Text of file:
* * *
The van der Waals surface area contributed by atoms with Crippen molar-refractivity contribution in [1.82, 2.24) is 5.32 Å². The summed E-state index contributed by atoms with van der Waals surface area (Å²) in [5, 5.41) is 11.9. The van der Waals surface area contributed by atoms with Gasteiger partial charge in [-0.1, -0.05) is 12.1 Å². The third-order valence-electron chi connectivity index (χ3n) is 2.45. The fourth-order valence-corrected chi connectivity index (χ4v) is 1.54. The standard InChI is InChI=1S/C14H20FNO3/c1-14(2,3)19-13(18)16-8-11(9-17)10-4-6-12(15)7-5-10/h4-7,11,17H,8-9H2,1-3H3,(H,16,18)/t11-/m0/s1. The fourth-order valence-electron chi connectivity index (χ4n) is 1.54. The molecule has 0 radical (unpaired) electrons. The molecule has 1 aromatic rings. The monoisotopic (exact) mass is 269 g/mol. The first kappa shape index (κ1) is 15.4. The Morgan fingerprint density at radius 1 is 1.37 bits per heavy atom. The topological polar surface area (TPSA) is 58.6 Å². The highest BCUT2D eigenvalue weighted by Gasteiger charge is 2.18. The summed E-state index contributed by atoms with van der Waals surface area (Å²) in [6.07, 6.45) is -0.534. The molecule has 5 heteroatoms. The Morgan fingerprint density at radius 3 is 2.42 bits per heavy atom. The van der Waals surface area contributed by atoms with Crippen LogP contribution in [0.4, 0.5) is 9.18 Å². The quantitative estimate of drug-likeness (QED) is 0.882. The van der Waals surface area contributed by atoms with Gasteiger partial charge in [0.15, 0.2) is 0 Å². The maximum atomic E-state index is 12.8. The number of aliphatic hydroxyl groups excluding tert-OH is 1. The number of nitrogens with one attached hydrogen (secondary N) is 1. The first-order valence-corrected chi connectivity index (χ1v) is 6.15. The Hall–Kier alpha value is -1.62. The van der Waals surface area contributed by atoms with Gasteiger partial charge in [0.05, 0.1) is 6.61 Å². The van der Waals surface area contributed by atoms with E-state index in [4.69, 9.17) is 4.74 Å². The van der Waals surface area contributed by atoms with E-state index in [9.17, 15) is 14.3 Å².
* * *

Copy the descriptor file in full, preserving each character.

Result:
The van der Waals surface area contributed by atoms with Crippen molar-refractivity contribution in [1.82, 2.24) is 5.32 Å². The summed E-state index contributed by atoms with van der Waals surface area (Å²) in [5, 5.41) is 11.9. The van der Waals surface area contributed by atoms with Gasteiger partial charge in [-0.1, -0.05) is 12.1 Å². The third-order valence-electron chi connectivity index (χ3n) is 2.45. The fourth-order valence-corrected chi connectivity index (χ4v) is 1.54. The standard InChI is InChI=1S/C14H20FNO3/c1-14(2,3)19-13(18)16-8-11(9-17)10-4-6-12(15)7-5-10/h4-7,11,17H,8-9H2,1-3H3,(H,16,18)/t11-/m0/s1. The fourth-order valence-electron chi connectivity index (χ4n) is 1.54. The molecule has 0 radical (unpaired) electrons. The molecule has 1 aromatic rings. The monoisotopic (exact) mass is 269 g/mol. The first kappa shape index (κ1) is 15.4. The Morgan fingerprint density at radius 1 is 1.37 bits per heavy atom. The topological polar surface area (TPSA) is 58.6 Å². The highest BCUT2D eigenvalue weighted by Gasteiger charge is 2.18. The summed E-state index contributed by atoms with van der Waals surface area (Å²) in [6.07, 6.45) is -0.534. The molecule has 5 heteroatoms. The Morgan fingerprint density at radius 3 is 2.42 bits per heavy atom. The van der Waals surface area contributed by atoms with Crippen LogP contribution in [0.4, 0.5) is 9.18 Å². The quantitative estimate of drug-likeness (QED) is 0.882. The van der Waals surface area contributed by atoms with Gasteiger partial charge in [0.15, 0.2) is 0 Å². The maximum atomic E-state index is 12.8. The number of aliphatic hydroxyl groups excluding tert-OH is 1. The number of nitrogens with one attached hydrogen (secondary N) is 1. The first-order valence-corrected chi connectivity index (χ1v) is 6.15. The Hall–Kier alpha value is -1.62. The van der Waals surface area contributed by atoms with Gasteiger partial charge in [0.05, 0.1) is 6.61 Å². The van der Waals surface area contributed by atoms with E-state index in [4.69, 9.17) is 4.74 Å². The van der Waals surface area contributed by atoms with E-state index in [9.17, 15) is 14.3 Å².